Although the present study found that the performance of 1RM hang power clean could differentiate performance of jumping and sprinting, the design used in the present study could not explain the cause and effect. For practitioners, it is important to consider if the training of weightlifting exercises (e.g., hang power clean) would improve the performance of jumping, sprinting and COD. At present, only 3 training studies (18,28,31) have investigated the effects of training with weightlifting exercises on the performance of jumping, sprinting and/or COD. Stone et al. (28) reported that 14 weeks training with weightlifting exercises improved jump performance significantly. However, this study did not examine the effects of weightlifting exercises on sprinting and COD performance. Hoffman et al. (18) compared the effects of 15 weeks of weightlifting exercises versus powerlifting exercises (i.e., squat, bench press, and deadlift) on jumping, sprinting, and COD performance, and reported the efficacy of weightlifting exercises on jumping performance. However, this study had limitations in their measurements of performance. For example, the pretest values of sprint and COD were taken during preseason of the previous year, which was several months before when the training intervention started. In this manner, the effects of weightlifting exercises on sprint and COD might not have been assessed appropriately. Tricoli et al. (31) have reported that the improvement in jumping and sprinting performance was larger for a weightlifting group compared with a vertical jump training group after an 8-week training intervention performed 3 times a week. However, the study used physical education students as subjects who had no lower-body strength training for three months prior to the investigation. Therefore, it is questionable if the findings from this study can be applied to athletes, particularly those who already have an extensive resistance training background. As a future direction, it is warranted further investigation involving well controlled training interventions overcome the weakness of previous training studies (18,28,31).
In conclusion, the present study found that the group possessing the greater 1RM hang power clean relative to the body mass also possessed higher maximum strength, power and performance of jumping and sprinting. However, the 1RM hang power clean relative to the subject's body mass could not differentiate the good and poor performance of COD. There were significant correlations between the 1RM hang power clean relative to the subject's body mass, maximum strength, power and performance of jumping and sprinting, but there was no correlation between the 1RM hang power clean relative to the subject's body mass and COD although there were significant correlations between absolute value and the performance of COD.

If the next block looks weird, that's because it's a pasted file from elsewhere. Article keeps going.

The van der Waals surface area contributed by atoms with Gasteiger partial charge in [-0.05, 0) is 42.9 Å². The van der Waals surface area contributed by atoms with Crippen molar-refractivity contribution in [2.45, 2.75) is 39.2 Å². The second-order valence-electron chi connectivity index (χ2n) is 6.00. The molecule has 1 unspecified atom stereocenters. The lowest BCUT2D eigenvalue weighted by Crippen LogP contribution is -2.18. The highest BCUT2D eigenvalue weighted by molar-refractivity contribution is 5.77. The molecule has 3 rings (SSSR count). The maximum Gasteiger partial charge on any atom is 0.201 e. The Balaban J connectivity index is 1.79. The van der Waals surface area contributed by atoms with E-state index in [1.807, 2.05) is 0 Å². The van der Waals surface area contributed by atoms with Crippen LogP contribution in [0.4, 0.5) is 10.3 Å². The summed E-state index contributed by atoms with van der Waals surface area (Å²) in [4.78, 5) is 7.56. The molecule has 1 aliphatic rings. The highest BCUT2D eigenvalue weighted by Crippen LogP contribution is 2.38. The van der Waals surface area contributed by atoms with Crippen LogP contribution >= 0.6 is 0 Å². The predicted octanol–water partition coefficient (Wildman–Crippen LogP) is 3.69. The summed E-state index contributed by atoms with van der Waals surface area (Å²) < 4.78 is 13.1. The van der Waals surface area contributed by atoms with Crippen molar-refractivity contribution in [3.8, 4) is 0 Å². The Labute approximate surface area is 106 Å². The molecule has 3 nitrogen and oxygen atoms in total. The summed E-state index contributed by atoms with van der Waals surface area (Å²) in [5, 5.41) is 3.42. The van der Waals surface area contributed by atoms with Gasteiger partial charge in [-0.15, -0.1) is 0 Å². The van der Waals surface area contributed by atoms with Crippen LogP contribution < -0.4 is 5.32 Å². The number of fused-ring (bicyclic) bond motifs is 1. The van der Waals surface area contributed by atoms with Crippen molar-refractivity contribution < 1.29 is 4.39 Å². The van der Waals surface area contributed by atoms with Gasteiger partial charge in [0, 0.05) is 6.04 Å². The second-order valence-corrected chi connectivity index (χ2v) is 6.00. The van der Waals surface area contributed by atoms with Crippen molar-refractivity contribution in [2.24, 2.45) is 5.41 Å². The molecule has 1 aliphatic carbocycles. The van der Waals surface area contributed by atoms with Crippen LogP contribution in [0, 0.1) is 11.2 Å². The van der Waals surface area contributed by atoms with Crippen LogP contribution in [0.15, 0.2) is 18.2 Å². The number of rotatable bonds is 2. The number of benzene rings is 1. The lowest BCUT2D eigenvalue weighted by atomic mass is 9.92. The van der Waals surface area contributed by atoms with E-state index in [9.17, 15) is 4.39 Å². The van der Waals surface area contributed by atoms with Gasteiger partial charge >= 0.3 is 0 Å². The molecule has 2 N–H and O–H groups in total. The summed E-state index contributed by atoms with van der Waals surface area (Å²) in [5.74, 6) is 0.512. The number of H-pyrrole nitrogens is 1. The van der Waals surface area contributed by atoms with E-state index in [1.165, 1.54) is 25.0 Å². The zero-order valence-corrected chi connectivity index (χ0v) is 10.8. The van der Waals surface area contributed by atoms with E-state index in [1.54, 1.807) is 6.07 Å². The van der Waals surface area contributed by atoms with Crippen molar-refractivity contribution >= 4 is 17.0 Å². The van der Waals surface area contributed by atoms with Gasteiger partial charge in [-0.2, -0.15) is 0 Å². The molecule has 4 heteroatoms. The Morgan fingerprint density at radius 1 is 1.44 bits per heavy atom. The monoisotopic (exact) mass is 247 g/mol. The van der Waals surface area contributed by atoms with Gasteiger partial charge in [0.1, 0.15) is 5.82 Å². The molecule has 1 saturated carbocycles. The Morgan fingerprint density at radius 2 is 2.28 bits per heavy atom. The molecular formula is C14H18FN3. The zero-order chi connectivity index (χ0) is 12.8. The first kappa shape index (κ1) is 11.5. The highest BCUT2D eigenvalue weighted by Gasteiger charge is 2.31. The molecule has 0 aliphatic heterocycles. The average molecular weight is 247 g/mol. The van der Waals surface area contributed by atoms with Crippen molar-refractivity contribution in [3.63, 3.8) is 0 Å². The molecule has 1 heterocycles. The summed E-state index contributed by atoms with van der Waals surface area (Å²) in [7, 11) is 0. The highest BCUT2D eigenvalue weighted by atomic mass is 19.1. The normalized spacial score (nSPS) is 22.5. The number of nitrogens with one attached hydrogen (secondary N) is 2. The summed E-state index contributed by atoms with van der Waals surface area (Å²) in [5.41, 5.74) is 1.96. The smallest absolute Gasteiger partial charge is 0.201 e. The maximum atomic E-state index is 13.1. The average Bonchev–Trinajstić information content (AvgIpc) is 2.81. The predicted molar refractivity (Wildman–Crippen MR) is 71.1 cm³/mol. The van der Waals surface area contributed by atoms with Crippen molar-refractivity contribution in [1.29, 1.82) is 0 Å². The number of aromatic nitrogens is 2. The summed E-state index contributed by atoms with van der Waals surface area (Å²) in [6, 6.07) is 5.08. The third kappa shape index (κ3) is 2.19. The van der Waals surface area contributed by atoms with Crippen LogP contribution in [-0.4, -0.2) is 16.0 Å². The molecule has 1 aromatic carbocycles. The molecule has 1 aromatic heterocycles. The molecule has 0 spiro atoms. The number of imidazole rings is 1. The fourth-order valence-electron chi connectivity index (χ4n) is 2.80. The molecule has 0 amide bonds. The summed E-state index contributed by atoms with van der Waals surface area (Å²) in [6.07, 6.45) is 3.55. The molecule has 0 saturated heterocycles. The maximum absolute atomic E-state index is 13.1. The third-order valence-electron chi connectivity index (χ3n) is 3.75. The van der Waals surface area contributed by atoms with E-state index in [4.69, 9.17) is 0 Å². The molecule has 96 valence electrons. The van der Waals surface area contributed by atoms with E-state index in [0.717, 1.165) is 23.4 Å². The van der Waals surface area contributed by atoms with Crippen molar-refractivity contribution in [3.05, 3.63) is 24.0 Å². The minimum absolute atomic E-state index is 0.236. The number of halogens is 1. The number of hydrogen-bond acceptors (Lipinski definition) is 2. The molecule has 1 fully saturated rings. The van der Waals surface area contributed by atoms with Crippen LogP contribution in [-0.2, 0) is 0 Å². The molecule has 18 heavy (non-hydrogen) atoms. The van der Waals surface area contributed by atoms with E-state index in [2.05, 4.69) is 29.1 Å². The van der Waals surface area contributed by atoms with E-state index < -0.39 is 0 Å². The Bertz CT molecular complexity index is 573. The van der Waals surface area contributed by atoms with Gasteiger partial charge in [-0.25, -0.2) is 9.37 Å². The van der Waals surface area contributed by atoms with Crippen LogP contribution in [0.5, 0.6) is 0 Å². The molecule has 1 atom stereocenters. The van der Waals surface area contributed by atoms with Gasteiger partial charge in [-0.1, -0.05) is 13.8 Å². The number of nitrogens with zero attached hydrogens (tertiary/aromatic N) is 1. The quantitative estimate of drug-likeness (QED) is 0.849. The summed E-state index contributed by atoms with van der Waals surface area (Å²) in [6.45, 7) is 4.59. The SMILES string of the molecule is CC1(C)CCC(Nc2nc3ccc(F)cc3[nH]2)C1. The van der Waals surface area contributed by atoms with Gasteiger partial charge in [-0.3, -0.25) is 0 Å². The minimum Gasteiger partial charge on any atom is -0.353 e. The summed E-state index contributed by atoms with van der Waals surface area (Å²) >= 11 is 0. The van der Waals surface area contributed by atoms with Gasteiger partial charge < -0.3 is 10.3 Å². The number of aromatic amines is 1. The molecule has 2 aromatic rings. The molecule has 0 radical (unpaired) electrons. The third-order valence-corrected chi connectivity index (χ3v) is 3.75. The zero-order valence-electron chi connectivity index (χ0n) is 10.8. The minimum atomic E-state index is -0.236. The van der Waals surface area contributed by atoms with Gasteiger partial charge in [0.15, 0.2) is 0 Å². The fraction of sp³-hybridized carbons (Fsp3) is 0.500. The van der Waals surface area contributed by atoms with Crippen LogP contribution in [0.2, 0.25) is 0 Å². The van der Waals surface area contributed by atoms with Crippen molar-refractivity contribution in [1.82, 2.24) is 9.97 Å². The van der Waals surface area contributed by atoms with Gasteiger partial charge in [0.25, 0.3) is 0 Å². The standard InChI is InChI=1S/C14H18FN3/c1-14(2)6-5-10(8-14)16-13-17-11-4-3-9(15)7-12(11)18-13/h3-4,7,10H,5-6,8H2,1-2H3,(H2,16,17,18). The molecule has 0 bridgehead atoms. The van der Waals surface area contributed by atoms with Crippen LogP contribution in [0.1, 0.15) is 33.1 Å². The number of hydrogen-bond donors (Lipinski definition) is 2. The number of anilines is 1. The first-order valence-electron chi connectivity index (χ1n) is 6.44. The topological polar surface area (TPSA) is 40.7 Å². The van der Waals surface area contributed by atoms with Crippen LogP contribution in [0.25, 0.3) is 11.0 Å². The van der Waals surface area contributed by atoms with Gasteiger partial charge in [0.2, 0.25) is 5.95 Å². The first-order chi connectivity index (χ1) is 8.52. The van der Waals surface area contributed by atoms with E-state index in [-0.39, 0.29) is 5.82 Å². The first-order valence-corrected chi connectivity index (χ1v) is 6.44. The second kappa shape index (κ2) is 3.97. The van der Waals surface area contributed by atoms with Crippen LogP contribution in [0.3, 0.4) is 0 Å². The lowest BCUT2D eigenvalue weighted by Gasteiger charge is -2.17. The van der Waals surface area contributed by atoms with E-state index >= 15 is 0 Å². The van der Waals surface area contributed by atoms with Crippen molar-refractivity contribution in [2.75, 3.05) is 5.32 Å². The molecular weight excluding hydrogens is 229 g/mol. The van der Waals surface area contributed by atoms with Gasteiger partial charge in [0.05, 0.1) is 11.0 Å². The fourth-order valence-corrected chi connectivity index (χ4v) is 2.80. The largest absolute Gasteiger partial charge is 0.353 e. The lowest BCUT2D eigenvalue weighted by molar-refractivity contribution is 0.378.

From the results of this study, it may be speculated the training of the weightlifting exercises such as the hang power clean may be effective to improve the athlete's capability of power, and subsequently athletic performance which requires high power for skills such as jumping, sprinting. However, there was no significant difference between the 5-5 COD time of top and bottom half groups in the 1RM hang power clean relative to the subject's body mass, and the correlation coefficient between the 1RM hang power clean (both absolute and relative to body mass) and jumping, sprinting, and COD (r = 0.37-0.58) implied that there was a large amount of variance that the 1RM hang power clean could not explain. From the findings of the present study, practitioners may incorporate the weightlifting exercises into their programs, but it is also recommended to take a holistic approach to improve jump, sprint and COD performance which includes skill practice in addition to development of maximum strength and power.
In addition to the findings discussed, the present study also suggests that 1RM hang power clean may be a good benchmark test of strength and power. In general, practitioners cannot conduct the performance measurement test as frequently as they want because of a number of uncontrollable reasons. For example, sport teams located in cold environments cannot conduct sprint performance tests outdoors during the winter. Further, unless sufficient testing equipment (e.g., force plate, jump and reach, or timing gates) are available, it is very difficult to test large numbers of athletes at once. Thus, practitioners often encounter problems of scheduling especially during the in-season. Practitioners working in these circumstances may consider the 1RM hang power clean as a convenient way to assess the athletes' neuromuscular performance instead of actual measurement of jumping height or sprinting time since the hang power clean can be performed as a part of regular training. Particularly when the training program is in high intensity and low volume phase, typically used in-season, experienced practitioners could easily estimate their athletes' 1RM even if their 1RM were not actually measured. The hang power clean appears to provide a useful summary measure to track athlete strength and power for monitoring progression and training program effectiveness as well as possible declines attributed to injury, illness, or overtraining.
1. Baker, D and Nance, S. The relation between running speed and measures of strength and power
in professional rugby league players. J Strength Cond Res
13: 230-235, 1999.
2. Canavan, PK, Garrett, GE, and Armstrong, LE. Kinematic and kinetic relationships between an Olympic-style lift and the vertical jump. J Strength Cond Res
10: 127-130, 1996.
3. Carlock, JM, Smith, SL, Hartman, MJ, Morris, RT, Ciroslan, DA, Pierce, KC, Newton, RU, Harman, EA, Sands, WA, and Stone, MH. The relationship between vertical jump power
estimates and weightlifting
ability: a field-test approach. J Strength Cond Res
18: 534-539, 2004.
4. Chiu, LZF and Schilling, BK. A primer, or weightlifting